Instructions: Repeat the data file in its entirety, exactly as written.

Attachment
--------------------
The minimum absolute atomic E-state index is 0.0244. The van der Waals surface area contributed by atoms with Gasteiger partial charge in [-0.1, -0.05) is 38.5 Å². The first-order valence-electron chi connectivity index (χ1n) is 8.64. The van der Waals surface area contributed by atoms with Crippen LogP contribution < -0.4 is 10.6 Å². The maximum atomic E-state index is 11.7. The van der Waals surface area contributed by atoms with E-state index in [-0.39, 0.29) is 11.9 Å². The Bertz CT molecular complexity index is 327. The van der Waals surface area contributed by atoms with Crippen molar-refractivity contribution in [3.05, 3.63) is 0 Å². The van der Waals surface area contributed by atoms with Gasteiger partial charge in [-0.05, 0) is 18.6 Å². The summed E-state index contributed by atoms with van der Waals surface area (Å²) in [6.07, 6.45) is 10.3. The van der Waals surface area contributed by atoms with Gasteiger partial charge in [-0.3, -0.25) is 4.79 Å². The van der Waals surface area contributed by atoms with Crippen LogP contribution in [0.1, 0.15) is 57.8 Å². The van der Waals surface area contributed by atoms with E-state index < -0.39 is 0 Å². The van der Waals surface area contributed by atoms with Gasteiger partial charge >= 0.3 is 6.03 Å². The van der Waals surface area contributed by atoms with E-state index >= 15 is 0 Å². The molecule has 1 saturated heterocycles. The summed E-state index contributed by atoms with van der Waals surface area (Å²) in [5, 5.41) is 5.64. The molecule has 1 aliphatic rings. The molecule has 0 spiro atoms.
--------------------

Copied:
The minimum absolute atomic E-state index is 0.0244. The van der Waals surface area contributed by atoms with Gasteiger partial charge in [-0.1, -0.05) is 38.5 Å². The first-order valence-electron chi connectivity index (χ1n) is 8.64. The van der Waals surface area contributed by atoms with Crippen LogP contribution < -0.4 is 10.6 Å². The maximum atomic E-state index is 11.7. The van der Waals surface area contributed by atoms with E-state index in [-0.39, 0.29) is 11.9 Å². The Bertz CT molecular complexity index is 327. The van der Waals surface area contributed by atoms with Crippen molar-refractivity contribution in [3.05, 3.63) is 0 Å². The van der Waals surface area contributed by atoms with Gasteiger partial charge in [-0.05, 0) is 18.6 Å². The summed E-state index contributed by atoms with van der Waals surface area (Å²) in [6.07, 6.45) is 10.3. The van der Waals surface area contributed by atoms with Gasteiger partial charge in [-0.3, -0.25) is 4.79 Å². The van der Waals surface area contributed by atoms with Crippen LogP contribution in [0.1, 0.15) is 57.8 Å². The van der Waals surface area contributed by atoms with E-state index < -0.39 is 0 Å². The van der Waals surface area contributed by atoms with Gasteiger partial charge >= 0.3 is 6.03 Å². The van der Waals surface area contributed by atoms with E-state index >= 15 is 0 Å². The molecule has 1 saturated heterocycles. The summed E-state index contributed by atoms with van der Waals surface area (Å²) in [5, 5.41) is 5.64. The molecule has 1 aliphatic rings. The molecule has 0 spiro atoms.